Wednesday, 14 January 2015

Angry Workers of the World, Why we can't go back to 1945 keynesianism.

"If we look at the social situation that pushed the ruling class in the UK into adopting 'neoliberal' and 'finance sector' oriented political strategies - rather than just seeing it as a political 'choice' made by Thatcher and Reagan - then we can see that there is 'no easy way back' in the sense of Keynesian measures. The process of financialisation in the late 70s and 80s was an expression of a deeper profit crisis and of credit-based global expansion, but it was first and foremost, the only way to deal with the collective unrest of the working class."

"One sign that 'international markets' had little trust in the ability of the UK government to get things back on track was the pound Sterling Crisis in 1976, a dramatic and sudden slump in the pounds value. It is rarely mentioned that the IMF mobilised what was, at the time, their biggest ever loan package and in return asked for a 20% reduction in deficit spending. This, Britain's very own structural adjustment policy, and not Thatcher, introduced 'neoliberal measures' in the UK. "

"If we take into account the two major slumps in 1973 and 1976, the social pact between Labour and trade union bureaucracy in 1975 and the internationally concerted austerity plan (IMF loans) then we can get a sense of the severity of the attacks: in this context, the strike wave of the 'Winter of Discontent' in 1978-9 was outstanding and a signal to the ruling class that something qualitatively different had to happen in order to take on working class militancy"

"There is no generalised plan for a material restructuring as such, but we see connections between current changes in 'knowledge production' (casual contracts for lecturers, attraction for foreign students, new forms of cheap 'flexible qualifications'); the shifts in production and manufacturing (turning Ford Dagenham from an assembly fortress into 'global engine export hub); the expansion of the logistics sector (London Gateway, Dubai Port, Cross Rail etc.); development of a new 'energy-regime' (fracking, 'green-lean tech); and the 'Big Society'/Serco-isation type of restructuring of 're-production', also in order to tackle high costs in social 'care' and policing ('community care', outsourcing and reorganisation of public services). Without having to credit state and capital with a cohesive plan which they don't have we should try to see developments like 'fracking' and the protests against it within this wider context of general restructuring."

"Our criticism towards the (radical) left is that the cuts are too often interpreted as merely the 'self-serving' measures of unappetising Tories who want to feed their banker friends. While we don't deny this personal aspect of the austerity regime we think that this point misses a) the systemic context of austerity, which first of all shows the weakness and fragility of their regime; b) the fact that it is not only about 'saving money' in different departments, but to put pressure on the social wage of the working class - from nursery cuts, to the bedroom tax, to public sector redundancies; c) which means that the working class is not merely affected as 'receivers of benefits', but the social rate of exploitation is supposed to be increased; d) which shifts the perspective slightly: exploitation depends on the question of how they make us work or comply with their measures, which shows their dependency on us; e) recent years have not only brought about increasing social 'atomisation', but also conditions which have the potentials for a more general fight-back: e.g. 'unemployment' or 'the unemployed' are not aliens, no matter how much propaganda is spewed to the contrary, but a biographical experience of nearly every worker. 'The low wage segment' does not only consist of isolated copy-machine operators, but for example, of cleaners in areas of enormously high urban density, of call centre workers in large offices or warehouse workers, who supply hundreds of large supermarkets with goods. We have to analyse where the austerity attack on conditions comes together with new forms of concentration (concentration of common conditions or concentration in terms of workplaces) in order to find potentials for a collective response. "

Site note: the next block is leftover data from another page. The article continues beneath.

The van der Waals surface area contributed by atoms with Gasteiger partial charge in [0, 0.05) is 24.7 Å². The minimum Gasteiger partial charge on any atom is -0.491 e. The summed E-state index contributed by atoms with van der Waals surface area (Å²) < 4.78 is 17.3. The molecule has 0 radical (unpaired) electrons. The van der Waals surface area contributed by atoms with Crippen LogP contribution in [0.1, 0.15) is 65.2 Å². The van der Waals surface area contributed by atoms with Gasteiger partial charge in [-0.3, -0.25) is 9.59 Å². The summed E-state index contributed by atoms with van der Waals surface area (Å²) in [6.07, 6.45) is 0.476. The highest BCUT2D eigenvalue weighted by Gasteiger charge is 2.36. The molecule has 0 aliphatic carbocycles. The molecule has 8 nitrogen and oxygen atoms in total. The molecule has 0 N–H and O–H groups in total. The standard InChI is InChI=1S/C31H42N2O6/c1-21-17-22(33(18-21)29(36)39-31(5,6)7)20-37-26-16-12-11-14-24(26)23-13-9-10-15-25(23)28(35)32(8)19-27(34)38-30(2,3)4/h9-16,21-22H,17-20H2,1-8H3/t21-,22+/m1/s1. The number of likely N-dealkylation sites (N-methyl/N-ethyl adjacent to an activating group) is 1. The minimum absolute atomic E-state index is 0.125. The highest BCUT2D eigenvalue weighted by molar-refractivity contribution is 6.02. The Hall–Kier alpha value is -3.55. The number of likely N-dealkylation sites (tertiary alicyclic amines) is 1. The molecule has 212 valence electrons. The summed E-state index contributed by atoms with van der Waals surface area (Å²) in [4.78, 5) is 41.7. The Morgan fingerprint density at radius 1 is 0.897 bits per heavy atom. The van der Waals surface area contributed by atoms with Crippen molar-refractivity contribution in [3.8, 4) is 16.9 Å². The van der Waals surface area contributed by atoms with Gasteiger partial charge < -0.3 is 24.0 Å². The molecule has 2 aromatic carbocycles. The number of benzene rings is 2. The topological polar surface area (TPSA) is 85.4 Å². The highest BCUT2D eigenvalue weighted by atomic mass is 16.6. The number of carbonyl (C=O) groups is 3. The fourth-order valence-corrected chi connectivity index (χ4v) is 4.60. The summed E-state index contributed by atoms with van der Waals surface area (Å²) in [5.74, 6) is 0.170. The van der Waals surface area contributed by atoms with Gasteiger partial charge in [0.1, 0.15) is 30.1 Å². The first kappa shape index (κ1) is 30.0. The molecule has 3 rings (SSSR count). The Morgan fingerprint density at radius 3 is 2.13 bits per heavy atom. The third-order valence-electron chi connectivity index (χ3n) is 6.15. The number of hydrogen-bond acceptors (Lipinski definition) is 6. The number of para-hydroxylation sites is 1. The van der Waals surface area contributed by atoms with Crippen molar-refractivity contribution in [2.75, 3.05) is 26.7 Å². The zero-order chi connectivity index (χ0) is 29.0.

"Here we see the political squeeze for the state: the short-term figures require further spending cuts and these cuts cause social frictions. The state therefore has to make sure that the cuts don't hit everyone in the same way, the cuts have to be functional in a sense of 'divide-and-rule'"